Mutual-fund hotels have roaches.

In a note to clients, Goldman Sachs Group Inc. Chief U.S. Equity Strategist David Kostin chronicles the "challenged" performance of a group of mutual funds that have a cumulative $1.5 trillion in assets under management.

While the S&P 500 is up almost 6 percent in 2016, Goldman's index of the stocks most favored by mutual funds is flat year-to-date. Basket constituents include three of the 'FANG' stocks — Facebook Inc., Inc., and Alphabet Inc. (Google) —  as well as companies  like Visa Inc., JPMorgan Chase & Co., and Inc.

To throw salt in mutual funds' wounds, a basket of stocks composed of their underweight positions has performed better than the S&P 500 in 2016.

According to Kostin, mutual funds have misjudged equity-market performance at the industry level.

"At the sector level, the most overweight sectors, such as Financial Services, have lagged the market while out-of-favor sectors have outperformed," he writes.

However, there are signs the funds' returns will get back on track: the strategist notes that the basket of mutual funds' favorite stocks started to marginally outperform the S&P 500 in the third quarter, which he attributes to the emphasis on 'cyclical' companies, like banks, which tend to register an outsized boost in performance when economic growth is strong.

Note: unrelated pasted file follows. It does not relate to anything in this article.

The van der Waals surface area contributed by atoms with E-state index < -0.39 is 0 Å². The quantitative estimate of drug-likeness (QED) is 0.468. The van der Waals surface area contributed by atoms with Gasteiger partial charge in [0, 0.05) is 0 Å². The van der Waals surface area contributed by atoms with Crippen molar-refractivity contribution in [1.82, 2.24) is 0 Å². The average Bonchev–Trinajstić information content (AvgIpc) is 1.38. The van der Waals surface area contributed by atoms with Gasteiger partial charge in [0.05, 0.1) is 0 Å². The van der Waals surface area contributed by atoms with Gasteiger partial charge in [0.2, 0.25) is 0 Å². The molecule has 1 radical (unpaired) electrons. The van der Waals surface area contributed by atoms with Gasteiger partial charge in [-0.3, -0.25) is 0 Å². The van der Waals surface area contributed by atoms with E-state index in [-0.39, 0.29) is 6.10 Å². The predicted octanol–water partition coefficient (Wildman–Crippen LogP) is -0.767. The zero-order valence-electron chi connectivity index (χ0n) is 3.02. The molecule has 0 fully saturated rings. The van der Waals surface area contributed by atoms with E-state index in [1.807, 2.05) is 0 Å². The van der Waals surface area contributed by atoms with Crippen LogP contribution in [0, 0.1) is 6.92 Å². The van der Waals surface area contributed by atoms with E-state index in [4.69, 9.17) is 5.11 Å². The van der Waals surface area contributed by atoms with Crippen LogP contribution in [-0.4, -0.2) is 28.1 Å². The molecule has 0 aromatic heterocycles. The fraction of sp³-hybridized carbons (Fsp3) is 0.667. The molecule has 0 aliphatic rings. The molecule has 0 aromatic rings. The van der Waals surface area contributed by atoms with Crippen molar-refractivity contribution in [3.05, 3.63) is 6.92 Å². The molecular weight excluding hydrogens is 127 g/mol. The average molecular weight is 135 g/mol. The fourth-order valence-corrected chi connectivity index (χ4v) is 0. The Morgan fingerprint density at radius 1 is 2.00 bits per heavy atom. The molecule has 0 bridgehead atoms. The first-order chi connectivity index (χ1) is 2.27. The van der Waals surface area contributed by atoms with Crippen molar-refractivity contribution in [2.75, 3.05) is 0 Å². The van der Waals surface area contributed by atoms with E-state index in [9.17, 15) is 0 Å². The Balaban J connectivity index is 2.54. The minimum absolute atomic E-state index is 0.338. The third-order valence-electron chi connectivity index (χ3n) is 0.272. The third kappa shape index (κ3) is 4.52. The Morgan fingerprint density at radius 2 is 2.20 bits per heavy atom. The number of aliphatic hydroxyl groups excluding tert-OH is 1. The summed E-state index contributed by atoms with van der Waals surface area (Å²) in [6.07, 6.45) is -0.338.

Still, "low GDP growth and uncertain Fed policy pose risks to Cyclical outperformance through year-end," cautioned Kostin.

Goldman's mutual-fund overweight positions index has substantial overlap with its hedge fund 'very important positions' list, suggesting that both have bet on the wrong horses in 2016.

The poor performance of stocks beloved by mutual funds has translated into underperformance in aggregate, with only 16 percent of large-cap mutual funds posting better returns than their benchmarks year to date, compared to the 10-year average of 37 percent, Kostin concludes.